- Peter Kinder resigns federal agency post, concludes position unnecessary and waste of tax dollars (6/16/18)2
- Stormy Daniels to visit East Cape Girardeau (6/13/18)20
- Longtime downtown Cape bartender Marcellus Jones remembered by friends (6/12/18)2
- A community rallies behind Honorable Young Men's Club (6/16/18)1
- Couple charged in beating death at Brick's (6/13/18)
- Southeast to spend $150,000 to refresh brand with Ohio firm (6/19/18)6
- New urban dance studio opens on Broadway (6/15/18)2
- Jackson natives compete in 260-mile canoe race (6/16/18)1
- Feeding deer in Bollinger, Cape and Perry counties prohibited soon to help curb spread of CWD (6/13/18)7
- New Zaxby's restaurant open in Cape (6/13/18)3
Fried chicken restaurants under fire for Obama name
NEW YORK -- Two New York City fried chicken restaurants in predominantly black neighborhoods are under fire for putting President Obama's name on their signs.
City Councilman Charles Barron said Friday that he will organize a demonstration next week outside Obama Fried Chicken in his Brooklyn district. Organizers said they also may target Obama Fried Chicken & Pizza in Harlem.
"People from the community were calling me and saying they were outraged by this racist connection to Barack Obama and fried chicken," Barron said. "If you think that free speech gives you the right to insult and degrade us and stereotype us, then you've got a battle on your hands."
At Obama Fried Chicken & Pizza in Harlem on Friday, the "O" and the "A" had been filled in so that the awning sign read "Bam" instead of the president's name.
The person working the counter said the owner was not available and would not say when the sign had been changed. Employees, however, still were answering the phone by saying "Obama's."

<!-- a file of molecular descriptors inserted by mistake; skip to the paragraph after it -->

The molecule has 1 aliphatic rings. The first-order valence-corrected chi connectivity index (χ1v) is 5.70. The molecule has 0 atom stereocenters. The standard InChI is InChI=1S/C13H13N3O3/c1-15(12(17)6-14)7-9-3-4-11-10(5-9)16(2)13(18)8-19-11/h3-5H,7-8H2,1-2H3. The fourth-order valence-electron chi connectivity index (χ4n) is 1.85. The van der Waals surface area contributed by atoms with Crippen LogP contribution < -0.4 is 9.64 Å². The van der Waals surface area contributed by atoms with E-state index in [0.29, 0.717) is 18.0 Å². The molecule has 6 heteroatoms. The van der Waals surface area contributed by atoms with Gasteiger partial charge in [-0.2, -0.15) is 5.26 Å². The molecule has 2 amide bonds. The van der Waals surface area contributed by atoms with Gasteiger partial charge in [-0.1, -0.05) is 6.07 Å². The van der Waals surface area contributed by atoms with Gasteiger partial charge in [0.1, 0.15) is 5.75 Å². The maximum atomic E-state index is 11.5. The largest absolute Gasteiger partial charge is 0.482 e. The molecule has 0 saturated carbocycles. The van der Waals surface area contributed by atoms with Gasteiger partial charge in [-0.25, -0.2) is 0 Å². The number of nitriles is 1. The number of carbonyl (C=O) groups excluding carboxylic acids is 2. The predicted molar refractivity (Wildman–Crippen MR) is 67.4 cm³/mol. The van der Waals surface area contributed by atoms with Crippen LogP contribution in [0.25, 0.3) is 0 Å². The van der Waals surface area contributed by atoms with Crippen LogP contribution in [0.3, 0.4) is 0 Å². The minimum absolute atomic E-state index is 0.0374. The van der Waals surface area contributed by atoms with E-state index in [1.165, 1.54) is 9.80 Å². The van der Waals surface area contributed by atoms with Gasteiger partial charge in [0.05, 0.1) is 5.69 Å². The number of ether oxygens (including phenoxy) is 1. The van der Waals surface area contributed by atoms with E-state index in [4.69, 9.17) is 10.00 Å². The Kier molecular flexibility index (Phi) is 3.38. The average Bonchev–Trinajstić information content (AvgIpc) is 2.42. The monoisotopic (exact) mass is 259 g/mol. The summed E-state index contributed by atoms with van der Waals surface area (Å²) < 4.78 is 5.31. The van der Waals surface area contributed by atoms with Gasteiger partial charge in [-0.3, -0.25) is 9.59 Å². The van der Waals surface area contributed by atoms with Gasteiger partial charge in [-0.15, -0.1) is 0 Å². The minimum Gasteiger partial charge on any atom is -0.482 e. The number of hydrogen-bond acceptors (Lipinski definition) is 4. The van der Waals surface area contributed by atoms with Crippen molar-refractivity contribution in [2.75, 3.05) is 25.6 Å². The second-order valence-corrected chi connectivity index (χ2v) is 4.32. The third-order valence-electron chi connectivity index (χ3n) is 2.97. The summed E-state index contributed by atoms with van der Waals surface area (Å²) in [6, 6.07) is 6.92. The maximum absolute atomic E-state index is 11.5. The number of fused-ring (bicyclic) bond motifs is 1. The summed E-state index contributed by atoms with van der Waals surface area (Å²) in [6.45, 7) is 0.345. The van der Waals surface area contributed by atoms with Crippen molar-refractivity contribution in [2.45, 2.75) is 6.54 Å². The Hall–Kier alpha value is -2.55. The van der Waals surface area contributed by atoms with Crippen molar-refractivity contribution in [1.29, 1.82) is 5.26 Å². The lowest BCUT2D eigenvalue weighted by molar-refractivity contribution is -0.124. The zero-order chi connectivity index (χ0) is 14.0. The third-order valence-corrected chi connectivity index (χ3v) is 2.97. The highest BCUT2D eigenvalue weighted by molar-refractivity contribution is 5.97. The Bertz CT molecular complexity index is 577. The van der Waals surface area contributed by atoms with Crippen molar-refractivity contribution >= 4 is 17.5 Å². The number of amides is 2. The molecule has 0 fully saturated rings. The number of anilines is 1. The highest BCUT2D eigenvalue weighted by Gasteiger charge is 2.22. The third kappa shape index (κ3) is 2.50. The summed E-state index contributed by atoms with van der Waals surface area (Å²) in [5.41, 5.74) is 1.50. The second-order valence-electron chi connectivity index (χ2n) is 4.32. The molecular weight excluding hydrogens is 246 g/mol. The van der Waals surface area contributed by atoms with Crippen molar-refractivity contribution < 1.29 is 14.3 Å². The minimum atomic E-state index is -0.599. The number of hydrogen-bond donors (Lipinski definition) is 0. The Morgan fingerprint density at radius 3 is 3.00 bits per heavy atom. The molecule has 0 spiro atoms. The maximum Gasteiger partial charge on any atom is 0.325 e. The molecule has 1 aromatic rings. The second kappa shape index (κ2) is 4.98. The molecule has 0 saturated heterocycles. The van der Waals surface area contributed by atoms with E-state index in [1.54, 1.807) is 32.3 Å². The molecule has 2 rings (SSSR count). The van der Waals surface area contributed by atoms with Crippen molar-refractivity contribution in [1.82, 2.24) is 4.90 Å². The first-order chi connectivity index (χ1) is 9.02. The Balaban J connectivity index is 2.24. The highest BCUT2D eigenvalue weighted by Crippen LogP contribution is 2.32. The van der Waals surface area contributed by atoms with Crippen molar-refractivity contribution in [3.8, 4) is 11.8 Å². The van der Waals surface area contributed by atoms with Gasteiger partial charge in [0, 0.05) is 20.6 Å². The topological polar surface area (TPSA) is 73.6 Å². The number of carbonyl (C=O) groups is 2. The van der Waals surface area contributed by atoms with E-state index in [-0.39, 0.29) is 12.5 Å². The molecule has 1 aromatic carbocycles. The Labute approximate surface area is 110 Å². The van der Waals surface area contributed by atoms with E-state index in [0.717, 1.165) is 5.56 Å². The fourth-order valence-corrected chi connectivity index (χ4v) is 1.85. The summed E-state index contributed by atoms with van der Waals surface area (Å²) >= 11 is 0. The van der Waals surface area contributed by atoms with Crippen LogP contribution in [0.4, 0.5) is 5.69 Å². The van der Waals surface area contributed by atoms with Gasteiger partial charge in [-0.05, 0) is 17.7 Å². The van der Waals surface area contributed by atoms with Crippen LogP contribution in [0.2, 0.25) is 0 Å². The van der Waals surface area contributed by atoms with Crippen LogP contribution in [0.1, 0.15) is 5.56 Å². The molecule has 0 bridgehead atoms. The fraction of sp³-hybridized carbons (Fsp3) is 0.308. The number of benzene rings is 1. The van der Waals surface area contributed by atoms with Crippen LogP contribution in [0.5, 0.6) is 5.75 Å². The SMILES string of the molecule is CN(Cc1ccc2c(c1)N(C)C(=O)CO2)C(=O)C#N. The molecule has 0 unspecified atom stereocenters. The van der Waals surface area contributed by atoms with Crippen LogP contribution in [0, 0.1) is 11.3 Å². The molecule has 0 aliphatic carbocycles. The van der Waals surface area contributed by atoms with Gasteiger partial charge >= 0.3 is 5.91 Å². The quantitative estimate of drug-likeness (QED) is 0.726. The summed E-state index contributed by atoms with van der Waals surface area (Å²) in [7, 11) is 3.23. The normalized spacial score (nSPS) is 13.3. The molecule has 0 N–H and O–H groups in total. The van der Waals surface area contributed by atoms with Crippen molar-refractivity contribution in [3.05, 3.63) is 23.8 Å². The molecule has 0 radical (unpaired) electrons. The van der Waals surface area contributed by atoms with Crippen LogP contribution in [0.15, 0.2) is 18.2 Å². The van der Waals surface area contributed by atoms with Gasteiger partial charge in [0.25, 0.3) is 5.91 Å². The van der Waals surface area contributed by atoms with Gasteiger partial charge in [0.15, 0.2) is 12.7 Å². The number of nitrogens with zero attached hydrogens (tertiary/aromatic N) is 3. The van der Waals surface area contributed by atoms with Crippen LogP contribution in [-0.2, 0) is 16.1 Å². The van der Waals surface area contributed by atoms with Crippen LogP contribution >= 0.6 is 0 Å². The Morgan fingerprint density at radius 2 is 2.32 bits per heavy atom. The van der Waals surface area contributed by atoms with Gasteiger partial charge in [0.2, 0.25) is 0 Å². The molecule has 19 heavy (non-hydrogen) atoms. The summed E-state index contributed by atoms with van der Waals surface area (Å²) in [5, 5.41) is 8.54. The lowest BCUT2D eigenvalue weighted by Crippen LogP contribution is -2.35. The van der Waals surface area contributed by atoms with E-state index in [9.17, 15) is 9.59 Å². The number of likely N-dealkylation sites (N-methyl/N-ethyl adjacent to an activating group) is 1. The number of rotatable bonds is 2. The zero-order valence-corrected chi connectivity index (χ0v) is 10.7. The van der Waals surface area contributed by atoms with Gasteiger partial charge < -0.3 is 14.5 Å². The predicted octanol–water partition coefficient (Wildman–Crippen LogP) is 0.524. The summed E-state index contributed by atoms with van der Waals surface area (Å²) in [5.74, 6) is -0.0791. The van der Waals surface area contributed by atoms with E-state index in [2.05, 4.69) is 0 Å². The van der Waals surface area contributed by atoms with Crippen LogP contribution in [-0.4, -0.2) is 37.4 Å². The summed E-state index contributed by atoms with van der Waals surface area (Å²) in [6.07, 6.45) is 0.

At Obama Fried Chicken in Brooklyn, the person who answered the phone said the owner could not be reached.
Kevin McCall, a community activist who has been working with Barron to organize the protest, said he had spoken with the owner of Obama Fried Chicken, which was Royal Fried Chicken until recently.
McCall said the owner promised the sign would change Sunday. If it doesn't, McCall and Barron say they will rally on Monday.
The White House did not comment directly on the issue of racial overtones in the New York restaurant names, but spokesman Ben LaBolt said the administration disapproves of using "the president's name and likeness for commercial purposes."
The restaurant controversy is not the first dispute about the first black president's name being linked to a chicken product.
A German food maker was criticized recently for naming a line of frozen fried chicken snacks "Obama Fingers." The product was available only in Germany and was pulled after the company said it became aware of the racial connotation.
Also, Germany's N24 television broadcaster reported this week that one Baden-Baden bakery was celebrating the U.S. president's arrival there with a dark-chocolate "Obama cake." The cake was decorated with miniature NATO flags.
Obama traveled to the German spa town Friday with his wife, Michelle, where he met German Chancellor Angela Merkel on the sidelines of the NATO summit.